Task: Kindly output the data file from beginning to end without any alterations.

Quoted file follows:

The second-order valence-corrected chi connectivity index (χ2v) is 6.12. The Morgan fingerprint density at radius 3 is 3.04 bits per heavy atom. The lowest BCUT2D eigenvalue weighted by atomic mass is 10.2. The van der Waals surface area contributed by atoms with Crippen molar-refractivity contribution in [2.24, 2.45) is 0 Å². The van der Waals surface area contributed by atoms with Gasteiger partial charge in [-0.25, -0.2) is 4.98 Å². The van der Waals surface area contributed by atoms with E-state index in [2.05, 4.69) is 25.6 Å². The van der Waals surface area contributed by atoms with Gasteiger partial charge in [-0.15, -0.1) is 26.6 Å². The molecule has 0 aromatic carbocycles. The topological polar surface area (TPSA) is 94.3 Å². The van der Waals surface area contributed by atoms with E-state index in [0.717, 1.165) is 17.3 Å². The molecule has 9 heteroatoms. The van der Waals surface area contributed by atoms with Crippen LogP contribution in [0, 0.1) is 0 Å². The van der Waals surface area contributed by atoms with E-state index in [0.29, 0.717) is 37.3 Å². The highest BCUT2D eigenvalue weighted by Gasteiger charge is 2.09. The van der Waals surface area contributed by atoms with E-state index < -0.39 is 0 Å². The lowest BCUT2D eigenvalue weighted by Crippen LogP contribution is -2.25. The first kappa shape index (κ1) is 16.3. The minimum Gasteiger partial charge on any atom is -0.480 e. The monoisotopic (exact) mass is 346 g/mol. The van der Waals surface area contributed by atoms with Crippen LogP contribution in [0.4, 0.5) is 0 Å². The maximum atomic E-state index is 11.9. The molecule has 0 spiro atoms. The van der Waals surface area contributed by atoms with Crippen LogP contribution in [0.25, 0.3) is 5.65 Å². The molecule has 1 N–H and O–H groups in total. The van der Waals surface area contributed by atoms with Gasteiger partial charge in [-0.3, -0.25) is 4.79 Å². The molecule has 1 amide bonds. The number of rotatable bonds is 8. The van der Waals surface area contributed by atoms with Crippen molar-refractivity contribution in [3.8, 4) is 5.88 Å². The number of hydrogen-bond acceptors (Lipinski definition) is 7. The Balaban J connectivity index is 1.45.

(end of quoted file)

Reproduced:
The second-order valence-corrected chi connectivity index (χ2v) is 6.12. The Morgan fingerprint density at radius 3 is 3.04 bits per heavy atom. The lowest BCUT2D eigenvalue weighted by atomic mass is 10.2. The van der Waals surface area contributed by atoms with Crippen molar-refractivity contribution in [2.24, 2.45) is 0 Å². The van der Waals surface area contributed by atoms with Gasteiger partial charge in [-0.25, -0.2) is 4.98 Å². The van der Waals surface area contributed by atoms with E-state index in [2.05, 4.69) is 25.6 Å². The van der Waals surface area contributed by atoms with Gasteiger partial charge in [-0.15, -0.1) is 26.6 Å². The molecule has 0 aromatic carbocycles. The topological polar surface area (TPSA) is 94.3 Å². The van der Waals surface area contributed by atoms with E-state index in [0.717, 1.165) is 17.3 Å². The molecule has 9 heteroatoms. The van der Waals surface area contributed by atoms with Crippen LogP contribution in [0, 0.1) is 0 Å². The van der Waals surface area contributed by atoms with E-state index in [0.29, 0.717) is 37.3 Å². The highest BCUT2D eigenvalue weighted by Gasteiger charge is 2.09. The van der Waals surface area contributed by atoms with E-state index < -0.39 is 0 Å². The lowest BCUT2D eigenvalue weighted by Crippen LogP contribution is -2.25. The first kappa shape index (κ1) is 16.3. The minimum Gasteiger partial charge on any atom is -0.480 e. The monoisotopic (exact) mass is 346 g/mol. The van der Waals surface area contributed by atoms with Crippen LogP contribution in [0.4, 0.5) is 0 Å². The maximum atomic E-state index is 11.9. The molecule has 0 spiro atoms. The van der Waals surface area contributed by atoms with Crippen LogP contribution in [0.25, 0.3) is 5.65 Å². The molecule has 1 N–H and O–H groups in total. The van der Waals surface area contributed by atoms with Gasteiger partial charge in [-0.3, -0.25) is 4.79 Å². The molecule has 1 amide bonds. The number of rotatable bonds is 8. The van der Waals surface area contributed by atoms with Crippen molar-refractivity contribution in [3.8, 4) is 5.88 Å². The number of hydrogen-bond acceptors (Lipinski definition) is 7. The Balaban J connectivity index is 1.45.